To Smith, it's about more than taking a knee

August 27th, 2020

NEW YORK -- For , it’s about so much more than taking a knee.

Smith grew up in South Central Los Angeles, in an impoverished, mostly minority neighborhood that has swallowed up the lives of many. From a young age, Smith understood the difficulties of being a Black American. He bristled when he saw some of his community members succeed, leave the area and never return to help others. He vowed not to do the same.

Earlier this year, following the death of George Floyd in Minneapolis and subsequent protests around the country, Smith refrained from kneeling during the national anthem because, in his words, “taking a knee just isn’t enough.” He spoke about the importance of donating time to educate and lift the younger generation, versus kneeling on a baseball field but falling short of impactful change.

The fact that Smith took a knee before Wednesday’s Mets game against the Marlins at Citi Field was not evidence of changed views. Smith wanted to show his support for others protesting the police shooting of Jacob Blake in Kenosha, Wis., including several NBA and MLB teams that agreed not to play their scheduled games. But he still badly wants athletes and others around the world to work for additional change.

“I’ve been very emotional just to kind of see this continually happen,” Smith said, openly weeping during a postgame Zoom call with reporters. “It was a long day for me. I kind of wasn’t there mentally.

“I think the most difficult part is to see people still don’t care. For this to just continually happen, it just shows just the hate in people’s hearts. That just sucks. Being a Black man in America is not easy.”

Smith’s path out of inner-city Los Angeles was through Major League Baseball’s Urban Youth Academy, which was founded in Compton, Calif., in 2006 before spreading to other cities around the United States. After reaching the Majors, Smith founded Baseball Generations, an organization that aids player development in that area. While the organization caters specifically to youth baseball players, Smith has stressed that his goal is to develop young men and women regardless of their interests.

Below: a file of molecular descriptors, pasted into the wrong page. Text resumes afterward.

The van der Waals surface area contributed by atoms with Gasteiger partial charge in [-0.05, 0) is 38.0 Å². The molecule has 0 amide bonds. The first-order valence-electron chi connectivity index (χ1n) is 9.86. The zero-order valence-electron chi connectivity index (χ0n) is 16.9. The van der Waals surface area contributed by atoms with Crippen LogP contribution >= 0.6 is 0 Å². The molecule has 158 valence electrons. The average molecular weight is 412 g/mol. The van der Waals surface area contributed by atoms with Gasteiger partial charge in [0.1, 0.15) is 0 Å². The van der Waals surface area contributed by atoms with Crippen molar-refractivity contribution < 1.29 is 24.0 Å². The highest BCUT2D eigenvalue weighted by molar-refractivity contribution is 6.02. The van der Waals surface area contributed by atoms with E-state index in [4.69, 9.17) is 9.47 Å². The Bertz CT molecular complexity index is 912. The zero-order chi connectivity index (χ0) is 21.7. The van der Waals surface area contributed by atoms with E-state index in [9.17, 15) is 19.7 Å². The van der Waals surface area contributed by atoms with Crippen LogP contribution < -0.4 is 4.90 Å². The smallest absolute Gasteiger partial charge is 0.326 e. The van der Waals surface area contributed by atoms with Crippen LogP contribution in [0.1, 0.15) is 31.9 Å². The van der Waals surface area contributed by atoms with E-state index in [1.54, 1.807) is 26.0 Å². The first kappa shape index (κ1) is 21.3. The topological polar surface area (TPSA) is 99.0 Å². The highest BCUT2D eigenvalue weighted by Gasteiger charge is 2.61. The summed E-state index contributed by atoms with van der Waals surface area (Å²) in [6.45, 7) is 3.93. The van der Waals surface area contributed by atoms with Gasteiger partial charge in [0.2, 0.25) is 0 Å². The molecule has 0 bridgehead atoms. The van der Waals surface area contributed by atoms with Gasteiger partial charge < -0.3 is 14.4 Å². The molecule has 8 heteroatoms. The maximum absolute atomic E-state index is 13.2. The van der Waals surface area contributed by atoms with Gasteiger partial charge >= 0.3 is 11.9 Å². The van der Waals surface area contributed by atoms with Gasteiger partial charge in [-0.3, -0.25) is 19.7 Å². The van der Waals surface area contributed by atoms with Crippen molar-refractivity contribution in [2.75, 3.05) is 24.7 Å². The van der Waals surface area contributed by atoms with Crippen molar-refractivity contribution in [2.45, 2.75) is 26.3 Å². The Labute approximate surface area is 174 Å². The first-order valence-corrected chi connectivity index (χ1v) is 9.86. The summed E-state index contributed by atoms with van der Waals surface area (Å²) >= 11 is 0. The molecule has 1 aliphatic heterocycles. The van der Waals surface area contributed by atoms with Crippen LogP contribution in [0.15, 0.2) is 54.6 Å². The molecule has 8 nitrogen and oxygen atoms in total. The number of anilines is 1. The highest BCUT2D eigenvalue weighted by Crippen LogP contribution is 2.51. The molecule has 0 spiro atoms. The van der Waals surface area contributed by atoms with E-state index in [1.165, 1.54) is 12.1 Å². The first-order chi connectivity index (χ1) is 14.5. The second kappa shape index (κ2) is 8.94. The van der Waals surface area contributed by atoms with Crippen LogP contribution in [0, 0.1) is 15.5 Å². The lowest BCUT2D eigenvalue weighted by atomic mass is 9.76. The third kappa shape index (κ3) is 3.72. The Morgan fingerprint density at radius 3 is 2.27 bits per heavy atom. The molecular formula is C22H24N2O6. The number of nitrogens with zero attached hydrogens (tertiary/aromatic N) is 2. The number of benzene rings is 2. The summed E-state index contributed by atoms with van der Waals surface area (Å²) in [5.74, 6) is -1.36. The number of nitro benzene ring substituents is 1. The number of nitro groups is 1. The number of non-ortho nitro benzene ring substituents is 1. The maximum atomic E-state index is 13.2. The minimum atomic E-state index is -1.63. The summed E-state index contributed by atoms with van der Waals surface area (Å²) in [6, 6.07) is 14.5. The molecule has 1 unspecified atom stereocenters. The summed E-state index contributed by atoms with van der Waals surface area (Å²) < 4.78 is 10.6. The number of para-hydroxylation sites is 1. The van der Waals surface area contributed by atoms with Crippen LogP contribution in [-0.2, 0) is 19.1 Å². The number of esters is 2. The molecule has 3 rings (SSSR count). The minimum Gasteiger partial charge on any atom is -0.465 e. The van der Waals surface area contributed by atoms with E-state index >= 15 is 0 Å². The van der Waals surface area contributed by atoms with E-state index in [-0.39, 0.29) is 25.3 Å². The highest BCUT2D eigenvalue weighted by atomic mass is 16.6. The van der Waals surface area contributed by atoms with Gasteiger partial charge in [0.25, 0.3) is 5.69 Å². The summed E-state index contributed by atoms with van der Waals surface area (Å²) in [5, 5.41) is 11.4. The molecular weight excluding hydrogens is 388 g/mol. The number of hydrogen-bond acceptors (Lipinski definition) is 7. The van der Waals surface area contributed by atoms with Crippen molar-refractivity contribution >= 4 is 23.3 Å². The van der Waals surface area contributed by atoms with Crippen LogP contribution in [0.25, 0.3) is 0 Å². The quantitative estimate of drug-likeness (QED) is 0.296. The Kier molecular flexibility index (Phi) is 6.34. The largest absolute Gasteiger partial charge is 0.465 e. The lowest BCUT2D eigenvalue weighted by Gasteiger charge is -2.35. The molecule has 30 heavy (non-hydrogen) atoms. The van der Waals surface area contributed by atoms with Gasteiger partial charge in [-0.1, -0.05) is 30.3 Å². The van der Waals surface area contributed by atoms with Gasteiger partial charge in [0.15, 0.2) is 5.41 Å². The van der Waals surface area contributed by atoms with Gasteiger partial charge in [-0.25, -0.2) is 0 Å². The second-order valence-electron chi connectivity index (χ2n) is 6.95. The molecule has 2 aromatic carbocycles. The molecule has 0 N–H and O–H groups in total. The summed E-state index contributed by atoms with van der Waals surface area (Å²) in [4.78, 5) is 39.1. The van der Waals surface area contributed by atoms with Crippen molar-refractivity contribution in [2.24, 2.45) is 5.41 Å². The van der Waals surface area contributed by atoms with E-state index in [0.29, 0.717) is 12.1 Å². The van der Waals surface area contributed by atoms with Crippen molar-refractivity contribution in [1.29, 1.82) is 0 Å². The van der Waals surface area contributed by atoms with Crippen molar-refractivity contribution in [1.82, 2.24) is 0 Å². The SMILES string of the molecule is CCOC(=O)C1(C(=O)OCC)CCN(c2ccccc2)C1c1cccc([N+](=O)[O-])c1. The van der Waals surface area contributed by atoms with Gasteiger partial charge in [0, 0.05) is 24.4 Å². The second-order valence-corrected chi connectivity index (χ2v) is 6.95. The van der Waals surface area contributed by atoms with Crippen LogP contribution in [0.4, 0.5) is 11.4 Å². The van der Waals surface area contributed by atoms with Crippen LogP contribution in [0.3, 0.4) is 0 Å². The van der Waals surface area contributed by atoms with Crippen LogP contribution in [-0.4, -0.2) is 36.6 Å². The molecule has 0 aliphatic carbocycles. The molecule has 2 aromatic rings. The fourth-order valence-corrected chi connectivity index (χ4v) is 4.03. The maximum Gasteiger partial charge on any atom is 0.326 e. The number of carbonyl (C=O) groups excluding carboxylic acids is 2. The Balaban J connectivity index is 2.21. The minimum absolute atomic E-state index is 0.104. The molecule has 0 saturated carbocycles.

“There are a lot of things we can do in the inner city just to bring happiness to children,” Smith said. “I didn’t grow up with money. That [expletive] doesn’t mean nothing to me. If you can give your time, that’s the thing that matters. That’s why I feel so emotional about it, because people get their money and they leave. You can’t do that. You’ve got to be there for the children that’s coming up after us. I think that’s the biggest thing is if you give your time, that’s the only way we can change.”

It was not until Wednesday afternoon that the Milwaukee Bucks, followed by other NBA teams, chose to boycott their postseason games in protest of American police brutality. The Brewers, Reds and several other MLB teams followed. Before emerging onto the field, Smith did not tell any of his teammates that he planned to kneel during the anthem.

, who has known Smith since shortly after he was drafted, said he wished he had known so that he could have stood next to him during the anthem in support. Although Conforto and manager Luis Rojas said they do not personally plan to kneel in the future, they support and respect Smith’s decision to do so.

“I’ve learned a lot about Dom,” Conforto said. “Obviously, I’ve known him for a very long time, and I know where he comes from. He’s shared a lot of things with me. I’m definitely sympathetic to those experiences that he’s had. His world is much different than mine, and so it’s definitely helped me to listen and to understand where he’s coming from, and where a ton of people are coming from here.”